On January 28, 2008, President Bush signed into law the National Defense Authorization Act for fiscal 2008. A little known or discussed section of this Act expands the FMLA to cover leaves related to military service. With the President’s signature, the FMLA now provides two new types of leave: (1) family military leave; and (2) caregiver military leave.

1. To qualify for “family military leave” under the new law, an employee must be:

  • Eligible to take FMLA leave;
  • The spouse, son or daughter or parent of a Servicemember who is on active duty or who is called to active duty in the Armed Forces (including the National Guard or Reserves) in support of a “contingency operation”; and
  • Requesting the leave because of a “qualifying exigency.” If the above requirements are met, the employee is entitled to 12 weeks of FMLA leave, which can be taken intermittently.

A “contingency operation” means a military operation that: (a) is designated by the Secretary of Defense as an operation in which members of the Armed Forces may become involved in military action against an enemy of the United States or against an opposing military force; or (b) results in a call to active duty during war or national emergency declared by the President or Congress. All military operations supporting efforts in Iraq and Afghanistan are “contingency operations.”

A “qualifying exigency” is not defined in the new law. Congress directed the U.S. Department of Labor to define the term.

2. A separate type of leave has also been created to assist Servicemembers who are injured in the line of duty. To qualify for “caregiver military leave,” an employee must be:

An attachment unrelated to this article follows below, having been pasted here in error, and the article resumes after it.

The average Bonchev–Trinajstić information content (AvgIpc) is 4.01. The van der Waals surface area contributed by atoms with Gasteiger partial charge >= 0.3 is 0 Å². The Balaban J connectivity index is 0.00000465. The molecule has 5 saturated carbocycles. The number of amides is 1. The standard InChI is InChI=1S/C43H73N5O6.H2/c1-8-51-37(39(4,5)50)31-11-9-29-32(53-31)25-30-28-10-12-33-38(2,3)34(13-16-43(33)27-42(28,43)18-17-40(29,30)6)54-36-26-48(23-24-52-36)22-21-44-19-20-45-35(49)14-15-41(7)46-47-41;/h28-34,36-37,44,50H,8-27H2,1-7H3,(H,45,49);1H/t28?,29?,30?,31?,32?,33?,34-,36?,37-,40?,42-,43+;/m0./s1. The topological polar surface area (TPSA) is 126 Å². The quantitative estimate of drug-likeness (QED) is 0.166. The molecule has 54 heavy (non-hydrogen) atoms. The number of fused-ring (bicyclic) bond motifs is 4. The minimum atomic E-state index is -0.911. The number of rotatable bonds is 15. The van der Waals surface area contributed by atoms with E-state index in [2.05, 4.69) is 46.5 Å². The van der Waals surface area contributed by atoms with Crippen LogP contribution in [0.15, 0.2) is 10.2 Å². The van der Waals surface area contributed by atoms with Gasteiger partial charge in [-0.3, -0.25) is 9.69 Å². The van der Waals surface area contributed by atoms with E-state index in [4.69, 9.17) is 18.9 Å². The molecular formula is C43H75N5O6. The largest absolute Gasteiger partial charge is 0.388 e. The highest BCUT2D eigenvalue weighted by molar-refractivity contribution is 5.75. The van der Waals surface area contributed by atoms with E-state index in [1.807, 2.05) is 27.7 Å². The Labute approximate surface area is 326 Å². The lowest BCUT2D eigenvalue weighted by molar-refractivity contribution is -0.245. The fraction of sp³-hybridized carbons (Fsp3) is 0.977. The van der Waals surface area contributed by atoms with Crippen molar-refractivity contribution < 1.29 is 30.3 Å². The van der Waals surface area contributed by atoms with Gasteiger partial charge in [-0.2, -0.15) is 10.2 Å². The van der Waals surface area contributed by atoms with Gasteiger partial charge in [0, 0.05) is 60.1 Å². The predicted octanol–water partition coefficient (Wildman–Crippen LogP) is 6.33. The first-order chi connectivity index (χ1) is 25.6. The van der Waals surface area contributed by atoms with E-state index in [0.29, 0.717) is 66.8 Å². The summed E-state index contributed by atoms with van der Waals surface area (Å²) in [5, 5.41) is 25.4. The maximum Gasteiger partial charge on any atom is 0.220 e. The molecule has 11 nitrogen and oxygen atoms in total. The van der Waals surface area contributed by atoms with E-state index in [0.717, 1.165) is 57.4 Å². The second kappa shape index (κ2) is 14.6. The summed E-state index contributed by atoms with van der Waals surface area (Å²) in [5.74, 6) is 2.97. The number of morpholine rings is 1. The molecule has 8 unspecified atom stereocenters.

• Eligible to take FMLA leave;
  • The spouse, son, daughter, parent or next of kin of a “covered Servicemember” of the Armed Forces (including National Guard and Reserves); “next of kin” is defined as the nearest blood relative of that individual; and
  • Requesting the leave to care for a “covered Servicemember.”

If an employee meets these requirements, the employee is eligible for up to 26 weeks of FMLA leave, which can be taken intermittently. This leave “shall only be available during a single 12- month period.”

A “covered Servicemember” is a member of the Armed Forces who is undergoing medical treatment, recuperation, or therapy, is otherwise in outpatient status, or is otherwise on the temporary disability retired list, for a “serious injury or illness.” A “serious injury or illness” is an injury or illness incurred by the Servicemember in line of duty on active duty that may render the Servicemember medically unfit to perform the duties of the Servicemember’s office, grade, rank or rating. Outpatient status means that the Servicemember is assigned to a military medical treatment facility as an outpatient or is assigned to a unit established for the purposes of providing command and control to Servicemembers receiving medical care as outpatients.

This FMLA expansion takes effect immediately. However, much has been left to the U.S. Department of Labor to define and interpret. The DOL will likely issue guidance and regulations within the next 90 days. In the meantime, the DOL advises that employers must do their best to comply.

In addition to this new federal mandate, several states have their own laws providing for certain paid or unpaid family military leave.

Proactive employers should:

  • Review and update their FMLA policies and procedures to include these two new types of FMLA leaves;
  • Consider the state laws that may be applicable to their leave policies; and
  • Be prepared to respond to request for these FMLA military leaves.